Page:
At one point, AirBnB thought about buying Wimdu but due to having good advisors and a solid plan they stuck to their methods and eventually beat Wimdu out of the space.
Scaling versus Efficiency
In looking at examples like Uber and Facebook the authors rightfully explain that expansion has to come before efficiency. As your organization gains scale it is easier to find areas of inefficiency and further develop or eliminate them. When competition is fierce and Blitzscaling is needed the leaders/founders should prioritize growth over efficiency.
“Blitzscaling is a strategy and set of techniques for driving and managing extremely rapid growth that prioritize speed over efficiency in an environment of uncertainty. Put another way, it’s an accelerant that allows your company to grow at a furious pace that knocks the competition out of the water.” Hoffman, Reid; Yeh, Chris. Blitzscaling (p. 12). Crown. Kindle Edition.
The good news is that you harpooned a whale and the bad news is that you harpooned a whale!
As organizations grow and first revenue growth happens it is where you start to gain traction. When the flywheel begins turning and you start to land customer after customer questions start to come from founders and leaders:
Are all of these customers the right customers?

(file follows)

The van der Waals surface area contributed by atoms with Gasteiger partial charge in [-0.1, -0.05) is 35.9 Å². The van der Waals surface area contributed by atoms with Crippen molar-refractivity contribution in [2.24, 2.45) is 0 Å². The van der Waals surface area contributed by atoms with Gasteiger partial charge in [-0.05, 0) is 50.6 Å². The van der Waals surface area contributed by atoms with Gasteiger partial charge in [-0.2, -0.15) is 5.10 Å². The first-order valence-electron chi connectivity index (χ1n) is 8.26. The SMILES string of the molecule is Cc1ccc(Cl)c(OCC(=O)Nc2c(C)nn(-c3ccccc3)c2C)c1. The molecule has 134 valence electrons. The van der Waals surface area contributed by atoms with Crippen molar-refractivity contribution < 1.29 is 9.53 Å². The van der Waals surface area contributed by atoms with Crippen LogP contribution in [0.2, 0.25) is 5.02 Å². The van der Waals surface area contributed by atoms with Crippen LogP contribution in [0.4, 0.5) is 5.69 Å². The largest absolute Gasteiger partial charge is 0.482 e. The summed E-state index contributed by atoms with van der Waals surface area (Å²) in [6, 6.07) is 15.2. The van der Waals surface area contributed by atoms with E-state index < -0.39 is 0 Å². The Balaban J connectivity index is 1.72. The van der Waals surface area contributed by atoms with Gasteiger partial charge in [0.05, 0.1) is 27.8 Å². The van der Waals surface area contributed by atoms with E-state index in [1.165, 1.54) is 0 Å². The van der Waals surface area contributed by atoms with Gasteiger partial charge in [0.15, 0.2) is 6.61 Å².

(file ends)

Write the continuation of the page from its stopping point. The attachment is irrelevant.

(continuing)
Will we have more staff?
When will we get time to do all of the things that we were planning on doing?
There is a method to the madness.
Company size matters. Companies that are small often have chemistry around execution. As companies grow, focus needs to be applied to scalability. The way the Blitzscaling defines this is the following:
THE FIVE STAGES OF BLITZSCALING
Stage 1 (Family) 1–9 employees
Stage 2 (Tribe) 10s of employees
Stage 3 (Village) 100s of employees
Stage 4 (City) 1,000s of employees
Stage 5 (Nation) 10,000s of employees
Hoffman, Reid; Yeh, Chris. Blitzscaling (p. 38). Crown. Kindle Edition.
As you grow through the 5 stages there are three techniques that help companies along the way.
Technique #1: Business Model Innovation – Developing a business model that will grow with you.
Technique #2: Strategy Innovation – Planning what you will do and even more importantly what you will not do.
Technique #3: Management Innovation – Having the right people/resources that will allow you to Bitzscale.